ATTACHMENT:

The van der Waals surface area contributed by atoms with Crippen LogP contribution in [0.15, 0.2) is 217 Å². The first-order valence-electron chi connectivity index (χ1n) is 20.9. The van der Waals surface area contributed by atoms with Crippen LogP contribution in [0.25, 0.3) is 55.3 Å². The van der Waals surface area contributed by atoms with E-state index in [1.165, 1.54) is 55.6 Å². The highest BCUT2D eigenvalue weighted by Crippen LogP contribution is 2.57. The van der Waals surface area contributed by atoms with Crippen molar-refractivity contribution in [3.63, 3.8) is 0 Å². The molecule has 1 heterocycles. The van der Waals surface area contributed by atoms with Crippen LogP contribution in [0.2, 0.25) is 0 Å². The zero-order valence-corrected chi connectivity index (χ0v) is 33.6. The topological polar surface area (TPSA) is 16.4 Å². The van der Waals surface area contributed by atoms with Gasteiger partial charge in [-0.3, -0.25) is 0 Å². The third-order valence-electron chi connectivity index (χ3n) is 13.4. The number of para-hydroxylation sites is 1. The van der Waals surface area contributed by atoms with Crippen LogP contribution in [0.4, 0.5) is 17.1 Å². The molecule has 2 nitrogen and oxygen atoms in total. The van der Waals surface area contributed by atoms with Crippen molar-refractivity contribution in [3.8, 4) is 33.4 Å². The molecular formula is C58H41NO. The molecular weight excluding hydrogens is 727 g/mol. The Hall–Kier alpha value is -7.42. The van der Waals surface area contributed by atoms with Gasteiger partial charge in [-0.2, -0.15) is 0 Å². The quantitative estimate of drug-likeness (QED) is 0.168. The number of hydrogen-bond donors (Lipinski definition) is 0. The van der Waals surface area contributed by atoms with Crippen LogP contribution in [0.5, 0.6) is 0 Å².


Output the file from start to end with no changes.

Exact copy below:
The van der Waals surface area contributed by atoms with Crippen LogP contribution in [0.15, 0.2) is 217 Å². The first-order valence-electron chi connectivity index (χ1n) is 20.9. The van der Waals surface area contributed by atoms with Crippen LogP contribution in [0.25, 0.3) is 55.3 Å². The van der Waals surface area contributed by atoms with E-state index in [1.165, 1.54) is 55.6 Å². The highest BCUT2D eigenvalue weighted by Crippen LogP contribution is 2.57. The van der Waals surface area contributed by atoms with Crippen molar-refractivity contribution in [3.63, 3.8) is 0 Å². The molecule has 1 heterocycles. The van der Waals surface area contributed by atoms with Crippen LogP contribution in [0.2, 0.25) is 0 Å². The zero-order valence-corrected chi connectivity index (χ0v) is 33.6. The topological polar surface area (TPSA) is 16.4 Å². The van der Waals surface area contributed by atoms with Gasteiger partial charge in [-0.3, -0.25) is 0 Å². The third-order valence-electron chi connectivity index (χ3n) is 13.4. The number of para-hydroxylation sites is 1. The van der Waals surface area contributed by atoms with Crippen LogP contribution in [0.4, 0.5) is 17.1 Å². The molecule has 2 nitrogen and oxygen atoms in total. The van der Waals surface area contributed by atoms with Crippen molar-refractivity contribution in [3.8, 4) is 33.4 Å². The molecular formula is C58H41NO. The molecular weight excluding hydrogens is 727 g/mol. The Hall–Kier alpha value is -7.42. The van der Waals surface area contributed by atoms with Gasteiger partial charge in [-0.2, -0.15) is 0 Å². The quantitative estimate of drug-likeness (QED) is 0.168. The number of hydrogen-bond donors (Lipinski definition) is 0. The van der Waals surface area contributed by atoms with Crippen LogP contribution in [0.5, 0.6) is 0 Å².